Subject: I have found a DVD that I think you would enjoy
|Playboy Presents Rita |
Documentary with Trouble in Texas Bonus Disc
Actors: Tex Ritter, Rita Hayworth, Kim Basinger, Robert Board, Eduardo Cansino
Directors: Elaina Archer, Robert N. Bradbury
The Original Love Goddess!
Daryl B | Nashville, Tennessee United States | 05/20/2004
(5 out of 5 stars)
"In my opinion, Rita Hayworth is one of the most, if not THE MOST, glamorous woman to grace the silver screen. It is gratifying to see her life explored on a dvd that looks at her skills as an actress, shows the troubled life she led, and the discusses the end of her life and the disease that stole her mind and memories. The dvd talks to people she knew, such as Ann Miller, as well as the likes of Nicole Kidman, who was influenced by her work. Princess Yasmin Kahn also speaks about her mother as we follow her life as a dancing partner with her father, through her years as Columbia Pictures' biggest star to her later years when she yearned to be known more as an actress and less as a star. This set contains two dvds, one being a rarer seen movie Rita starred in called, "Trouble in Texas". If you want to see really classic Rita, however, get her films, "Blood and Sand", "The Lady from Shanghai" and "Gilda", her most famous role. This is an nice addition to any Hayworth fan's collection. I hope that this dvd will introduce the beautiful Rita to a newer generation of fans."
Required viewing (and owning) for Hayworth fans
Devin Melancon | 03/23/2006
(5 out of 5 stars)
"This is a wonderful and lengthy portrait of my favorite movie star of the 1940s. All the colors of the legendary Hayworth's life - her humble beginnings, her difficulty living up to her bombshell image, her troubled marriages, and her sad descent into madness - they're all here and they all add up to a remarkable woman. You'll be saddened as you see that disappointment and heartbreak plagued Rita her entire life, but you'll see the important contributions she made to film and to popular culture.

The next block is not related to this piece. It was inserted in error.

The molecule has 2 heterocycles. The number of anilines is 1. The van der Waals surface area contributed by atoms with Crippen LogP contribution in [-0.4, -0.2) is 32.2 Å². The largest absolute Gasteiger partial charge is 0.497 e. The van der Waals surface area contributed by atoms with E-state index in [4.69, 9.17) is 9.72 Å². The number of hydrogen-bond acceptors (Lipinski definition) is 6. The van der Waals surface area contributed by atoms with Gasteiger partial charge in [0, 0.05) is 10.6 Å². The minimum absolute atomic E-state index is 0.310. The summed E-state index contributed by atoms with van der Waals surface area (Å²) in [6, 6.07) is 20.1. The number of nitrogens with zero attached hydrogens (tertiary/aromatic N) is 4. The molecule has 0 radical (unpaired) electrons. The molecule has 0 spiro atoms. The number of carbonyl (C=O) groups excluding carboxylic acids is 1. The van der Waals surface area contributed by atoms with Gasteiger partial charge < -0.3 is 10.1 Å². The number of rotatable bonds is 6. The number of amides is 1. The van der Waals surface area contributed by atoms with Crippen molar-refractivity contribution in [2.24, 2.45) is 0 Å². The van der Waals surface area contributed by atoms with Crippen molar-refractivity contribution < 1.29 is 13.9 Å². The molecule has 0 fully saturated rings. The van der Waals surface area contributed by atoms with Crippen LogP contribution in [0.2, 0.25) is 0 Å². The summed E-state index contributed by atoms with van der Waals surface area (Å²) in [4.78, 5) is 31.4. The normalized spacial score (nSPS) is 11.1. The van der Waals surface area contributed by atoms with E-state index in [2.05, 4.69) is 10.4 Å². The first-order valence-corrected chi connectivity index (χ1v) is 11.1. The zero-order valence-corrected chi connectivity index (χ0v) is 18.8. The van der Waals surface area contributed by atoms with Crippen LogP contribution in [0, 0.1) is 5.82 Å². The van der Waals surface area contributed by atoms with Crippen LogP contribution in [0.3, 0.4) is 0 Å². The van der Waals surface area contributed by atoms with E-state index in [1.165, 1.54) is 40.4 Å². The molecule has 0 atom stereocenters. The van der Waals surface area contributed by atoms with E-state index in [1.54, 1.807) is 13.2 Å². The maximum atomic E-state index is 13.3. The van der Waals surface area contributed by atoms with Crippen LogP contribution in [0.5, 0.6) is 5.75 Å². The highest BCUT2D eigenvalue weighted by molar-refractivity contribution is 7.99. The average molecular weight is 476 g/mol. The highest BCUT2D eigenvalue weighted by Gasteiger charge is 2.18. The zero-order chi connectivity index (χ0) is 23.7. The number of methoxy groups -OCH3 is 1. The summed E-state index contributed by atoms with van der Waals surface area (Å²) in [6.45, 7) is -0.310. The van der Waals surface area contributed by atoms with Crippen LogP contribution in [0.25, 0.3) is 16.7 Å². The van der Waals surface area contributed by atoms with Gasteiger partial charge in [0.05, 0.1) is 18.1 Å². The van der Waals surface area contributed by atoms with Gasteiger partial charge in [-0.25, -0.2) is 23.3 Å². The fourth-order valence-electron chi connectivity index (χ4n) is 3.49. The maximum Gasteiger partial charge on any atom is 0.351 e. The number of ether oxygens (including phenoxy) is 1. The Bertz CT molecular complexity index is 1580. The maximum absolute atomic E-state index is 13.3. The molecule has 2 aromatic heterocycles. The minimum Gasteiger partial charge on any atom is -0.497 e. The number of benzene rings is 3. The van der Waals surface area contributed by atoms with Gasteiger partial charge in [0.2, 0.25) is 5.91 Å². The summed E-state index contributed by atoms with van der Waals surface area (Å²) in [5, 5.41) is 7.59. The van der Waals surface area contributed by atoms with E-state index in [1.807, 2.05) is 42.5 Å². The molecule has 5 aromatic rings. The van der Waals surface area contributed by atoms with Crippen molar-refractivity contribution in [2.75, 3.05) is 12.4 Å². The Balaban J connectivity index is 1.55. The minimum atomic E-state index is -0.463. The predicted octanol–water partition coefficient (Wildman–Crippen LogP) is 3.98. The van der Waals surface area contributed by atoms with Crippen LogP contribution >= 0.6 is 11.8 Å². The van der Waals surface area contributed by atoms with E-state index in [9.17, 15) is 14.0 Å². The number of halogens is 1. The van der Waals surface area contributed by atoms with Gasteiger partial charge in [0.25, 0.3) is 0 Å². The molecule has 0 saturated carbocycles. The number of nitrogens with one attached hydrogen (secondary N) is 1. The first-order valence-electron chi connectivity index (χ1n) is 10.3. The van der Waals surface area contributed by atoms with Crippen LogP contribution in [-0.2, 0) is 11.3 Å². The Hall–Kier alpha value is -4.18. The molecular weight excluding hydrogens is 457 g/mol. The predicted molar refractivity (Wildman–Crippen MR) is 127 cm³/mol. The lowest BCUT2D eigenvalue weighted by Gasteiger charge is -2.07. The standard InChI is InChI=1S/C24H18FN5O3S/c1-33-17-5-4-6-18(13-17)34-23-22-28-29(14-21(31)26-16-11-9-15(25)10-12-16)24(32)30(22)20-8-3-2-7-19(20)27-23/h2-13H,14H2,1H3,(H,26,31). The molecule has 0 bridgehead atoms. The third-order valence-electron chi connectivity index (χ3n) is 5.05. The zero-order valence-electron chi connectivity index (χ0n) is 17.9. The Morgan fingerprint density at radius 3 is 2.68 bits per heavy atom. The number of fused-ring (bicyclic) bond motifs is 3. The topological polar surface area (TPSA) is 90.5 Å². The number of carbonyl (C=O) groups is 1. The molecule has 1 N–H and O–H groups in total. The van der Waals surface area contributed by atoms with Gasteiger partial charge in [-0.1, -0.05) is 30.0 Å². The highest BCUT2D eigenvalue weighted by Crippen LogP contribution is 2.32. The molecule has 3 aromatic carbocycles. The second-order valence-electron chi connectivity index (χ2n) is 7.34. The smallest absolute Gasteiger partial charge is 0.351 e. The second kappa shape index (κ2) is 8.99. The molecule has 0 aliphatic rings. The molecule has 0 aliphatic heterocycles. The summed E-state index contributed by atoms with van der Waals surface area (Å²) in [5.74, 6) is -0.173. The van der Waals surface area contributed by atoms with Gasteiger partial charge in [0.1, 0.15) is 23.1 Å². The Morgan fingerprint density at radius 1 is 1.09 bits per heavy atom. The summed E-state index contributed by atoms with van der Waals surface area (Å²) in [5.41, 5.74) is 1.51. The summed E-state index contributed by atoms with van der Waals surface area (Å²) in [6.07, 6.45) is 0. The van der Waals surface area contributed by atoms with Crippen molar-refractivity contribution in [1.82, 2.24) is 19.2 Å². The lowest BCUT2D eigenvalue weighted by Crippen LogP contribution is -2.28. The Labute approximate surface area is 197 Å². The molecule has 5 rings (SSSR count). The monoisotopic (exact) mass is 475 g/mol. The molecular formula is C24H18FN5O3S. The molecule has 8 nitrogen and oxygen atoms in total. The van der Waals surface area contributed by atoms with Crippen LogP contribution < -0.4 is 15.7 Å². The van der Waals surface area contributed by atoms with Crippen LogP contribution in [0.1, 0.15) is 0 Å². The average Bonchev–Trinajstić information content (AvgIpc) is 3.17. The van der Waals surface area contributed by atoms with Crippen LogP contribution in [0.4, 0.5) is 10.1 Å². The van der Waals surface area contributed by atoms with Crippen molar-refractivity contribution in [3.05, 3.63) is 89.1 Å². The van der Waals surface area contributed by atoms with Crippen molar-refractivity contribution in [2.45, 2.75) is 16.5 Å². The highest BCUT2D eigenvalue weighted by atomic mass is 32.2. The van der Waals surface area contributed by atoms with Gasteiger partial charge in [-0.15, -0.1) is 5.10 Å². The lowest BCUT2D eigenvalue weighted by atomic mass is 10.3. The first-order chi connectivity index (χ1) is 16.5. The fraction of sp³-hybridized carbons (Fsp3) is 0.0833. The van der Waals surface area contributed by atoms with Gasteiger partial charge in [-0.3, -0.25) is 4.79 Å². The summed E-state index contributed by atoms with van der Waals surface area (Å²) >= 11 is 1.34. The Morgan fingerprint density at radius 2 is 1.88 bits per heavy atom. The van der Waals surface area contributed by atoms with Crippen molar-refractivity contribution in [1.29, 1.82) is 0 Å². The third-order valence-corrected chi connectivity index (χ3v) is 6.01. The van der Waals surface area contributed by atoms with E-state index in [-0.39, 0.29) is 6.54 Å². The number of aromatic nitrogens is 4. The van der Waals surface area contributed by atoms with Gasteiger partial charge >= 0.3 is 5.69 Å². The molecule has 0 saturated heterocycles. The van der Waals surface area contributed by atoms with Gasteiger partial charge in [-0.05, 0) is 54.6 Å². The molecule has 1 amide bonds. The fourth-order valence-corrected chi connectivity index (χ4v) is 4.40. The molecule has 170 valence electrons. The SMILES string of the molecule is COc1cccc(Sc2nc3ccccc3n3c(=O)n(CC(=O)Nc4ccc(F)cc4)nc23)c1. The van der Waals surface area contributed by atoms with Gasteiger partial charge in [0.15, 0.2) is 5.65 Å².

I do not agree at all with the reviewer who said that this program was poorly written and quickly and haphazardly thrown together. On the contrary, there is home video footage of Rita and her family, and interviews with a few of those who worked with her. There are even edited/deleted interview takes; Juanita Moore's recollection of how some of Rita's costars and crew saw her as just "Mexican" is most interesting. And to address the issue that the reviewer had with contemporary personalities participating in the documentary, I think it's wonderful that today's actresses recognize the trails that Rita blazed.
WARNING: Anyone who knows about the final few years of Rita's life may not be shocked at the details, but all will be heartbroken. If you are a fan, brace yourself because the details of her final days are absolutely devastating.
Overall, this is a superb addition to any classic film fan's DVD library. To my knowledge, it is the only documentary of Ms. Hayworth's life that is available, so on this laurel alone it is invaluable. But it is so much more than that; it's an unforgettable, poignant peek into the life of a remarkable cinema icon."